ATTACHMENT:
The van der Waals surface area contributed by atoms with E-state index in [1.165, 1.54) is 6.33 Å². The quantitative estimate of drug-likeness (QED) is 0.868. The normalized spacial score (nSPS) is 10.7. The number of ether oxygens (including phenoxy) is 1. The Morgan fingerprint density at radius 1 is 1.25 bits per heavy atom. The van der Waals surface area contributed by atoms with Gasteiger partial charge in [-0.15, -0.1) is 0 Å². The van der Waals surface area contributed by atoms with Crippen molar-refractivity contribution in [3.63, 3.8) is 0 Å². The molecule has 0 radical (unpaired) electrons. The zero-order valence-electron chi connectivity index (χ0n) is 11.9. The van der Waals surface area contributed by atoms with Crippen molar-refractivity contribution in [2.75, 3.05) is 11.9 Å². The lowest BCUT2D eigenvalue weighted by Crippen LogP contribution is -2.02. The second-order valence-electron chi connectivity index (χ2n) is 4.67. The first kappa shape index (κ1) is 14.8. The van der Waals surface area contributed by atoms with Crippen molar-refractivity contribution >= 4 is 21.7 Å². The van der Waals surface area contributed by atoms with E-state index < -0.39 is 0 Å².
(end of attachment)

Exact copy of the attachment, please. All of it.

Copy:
The van der Waals surface area contributed by atoms with E-state index in [1.165, 1.54) is 6.33 Å². The quantitative estimate of drug-likeness (QED) is 0.868. The normalized spacial score (nSPS) is 10.7. The number of ether oxygens (including phenoxy) is 1. The Morgan fingerprint density at radius 1 is 1.25 bits per heavy atom. The van der Waals surface area contributed by atoms with Gasteiger partial charge in [-0.15, -0.1) is 0 Å². The van der Waals surface area contributed by atoms with Crippen molar-refractivity contribution in [3.63, 3.8) is 0 Å². The molecule has 0 radical (unpaired) electrons. The zero-order valence-electron chi connectivity index (χ0n) is 11.9. The van der Waals surface area contributed by atoms with Crippen molar-refractivity contribution in [2.75, 3.05) is 11.9 Å². The lowest BCUT2D eigenvalue weighted by Crippen LogP contribution is -2.02. The second-order valence-electron chi connectivity index (χ2n) is 4.67. The first kappa shape index (κ1) is 14.8. The van der Waals surface area contributed by atoms with Crippen molar-refractivity contribution >= 4 is 21.7 Å². The van der Waals surface area contributed by atoms with E-state index < -0.39 is 0 Å².